What do my readings mean? - The Planted Tank Forum
 
LinkBack Thread Tools Display Modes
post #1 of 7 (permalink) Old 09-09-2014, 10:32 PM Thread Starter
Planted Member
 
Canis's Avatar
 
PTrader: (1/100%)
Join Date: Jun 2014
Location: United States
Posts: 180
What do my readings mean?

I am not too familiar with ph/gh/kh parameters and how they affect plants, so could someone take a look at what I have and let me know if they need any changing? Or if they make any sense at all? XD I do use a water softener, not sure if that has an effect on anything at all though...

Anyway:
pH - 8.4
dKH - 9
GH - between 35.8 and 53.7 ppm
Canis is offline  
Sponsored Links
Advertisement
 
post #2 of 7 (permalink) Old 09-10-2014, 12:40 AM
Wannabe Guru
 
greaser84's Avatar
 
PTrader: (11/100%)
Join Date: Feb 2014
Location: NC
Posts: 1,425
KH is carbonate hardness, buffering capacity or alkalinity. KH is the measure of the amount of buffering minerals in your water, which are mostly carbonates, that resist acidification of the water. The higher the KH the more resistant your water will be to PH changes. In my CO2 injected tanks I always keep the water at least 4dkh so the ph doesn't crash. 9dkh pretty much means your ph is going to stay around 8.4, if you were to remove some KH from the water say with reverse osmosis water your ph would drop. The GH or general hardness has nothing to do with the KH or PH. General hardness is the measure of calcium and magnesium in the water. What your water softener is doing is removing those minerals from your water source, which is why your GH is low. Fish and plants need a certain amount of GH in the water to grow and be happy, it really depends on what you want to keep. I personally would either stop using the water softener or raise my GH with a GH booster. Like I said it really depends on what your trying to keep in your tank. One piece of advice I can give is don't fight the water it always wins!!!!!!!!!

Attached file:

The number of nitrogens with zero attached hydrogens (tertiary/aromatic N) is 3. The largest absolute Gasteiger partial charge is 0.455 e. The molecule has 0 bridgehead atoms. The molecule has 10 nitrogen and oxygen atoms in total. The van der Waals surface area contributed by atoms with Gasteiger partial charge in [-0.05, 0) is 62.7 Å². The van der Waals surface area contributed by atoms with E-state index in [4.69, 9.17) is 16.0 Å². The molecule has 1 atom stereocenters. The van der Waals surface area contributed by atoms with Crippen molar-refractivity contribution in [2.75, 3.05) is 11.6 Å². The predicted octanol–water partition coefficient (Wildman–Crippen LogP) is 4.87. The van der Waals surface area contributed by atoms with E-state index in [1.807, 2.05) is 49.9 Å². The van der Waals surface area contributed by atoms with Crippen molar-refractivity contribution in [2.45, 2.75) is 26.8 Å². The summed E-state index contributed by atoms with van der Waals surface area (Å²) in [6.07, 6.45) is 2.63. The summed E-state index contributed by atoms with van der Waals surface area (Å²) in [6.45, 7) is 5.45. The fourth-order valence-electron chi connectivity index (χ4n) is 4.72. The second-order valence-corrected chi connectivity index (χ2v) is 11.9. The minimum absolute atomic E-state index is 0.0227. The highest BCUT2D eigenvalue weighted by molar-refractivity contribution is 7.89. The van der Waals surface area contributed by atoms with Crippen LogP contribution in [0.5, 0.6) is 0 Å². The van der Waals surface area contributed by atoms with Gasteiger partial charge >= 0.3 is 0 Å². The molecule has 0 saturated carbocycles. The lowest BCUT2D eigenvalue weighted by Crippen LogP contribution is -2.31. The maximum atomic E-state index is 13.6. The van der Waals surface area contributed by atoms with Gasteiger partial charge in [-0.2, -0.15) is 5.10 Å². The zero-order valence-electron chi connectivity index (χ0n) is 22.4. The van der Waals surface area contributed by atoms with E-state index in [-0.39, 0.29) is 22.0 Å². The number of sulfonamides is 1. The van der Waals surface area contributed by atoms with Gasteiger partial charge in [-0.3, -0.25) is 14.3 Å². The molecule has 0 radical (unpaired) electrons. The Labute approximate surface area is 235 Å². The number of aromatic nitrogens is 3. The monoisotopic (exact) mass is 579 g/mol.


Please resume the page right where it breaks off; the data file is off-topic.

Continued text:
To view links or images in signatures your post count must be 10 or greater. You currently have 0 posts.
greaser84 is offline  
post #3 of 7 (permalink) Old 09-10-2014, 02:16 AM Thread Starter
Planted Member
 
Canis's Avatar
 
PTrader: (1/100%)
Join Date: Jun 2014
Location: United States
Posts: 180
Thank you for your response! Would you recommend investing in a RO/DI unit? I am eventually looking to keep shrimp (most likely caridina) and some different hairgrasses.
Canis is offline  
 
post #4 of 7 (permalink) Old 09-10-2014, 02:28 AM
Algae Grower
 
PTrader: (0/0%)
Join Date: Sep 2014
Location: lexington
Posts: 19
I like using RO/DI units because it is essentially starting out with a clean slate, and you can come up with a regimen for reconstituting the water to match your specific needs based on your goals for the tank. It does make things more complicated to a certain degree, but if you have a basic understanding of general chemistry, and don't mind the initial period of determining a consistent regimen of additives to add to your water, it really is rewarding. I use a 32 gallon brute trash can as a water storage container, and always add the same amount of akaline/acid buffers, as well as GH boosters and appropriate minerals.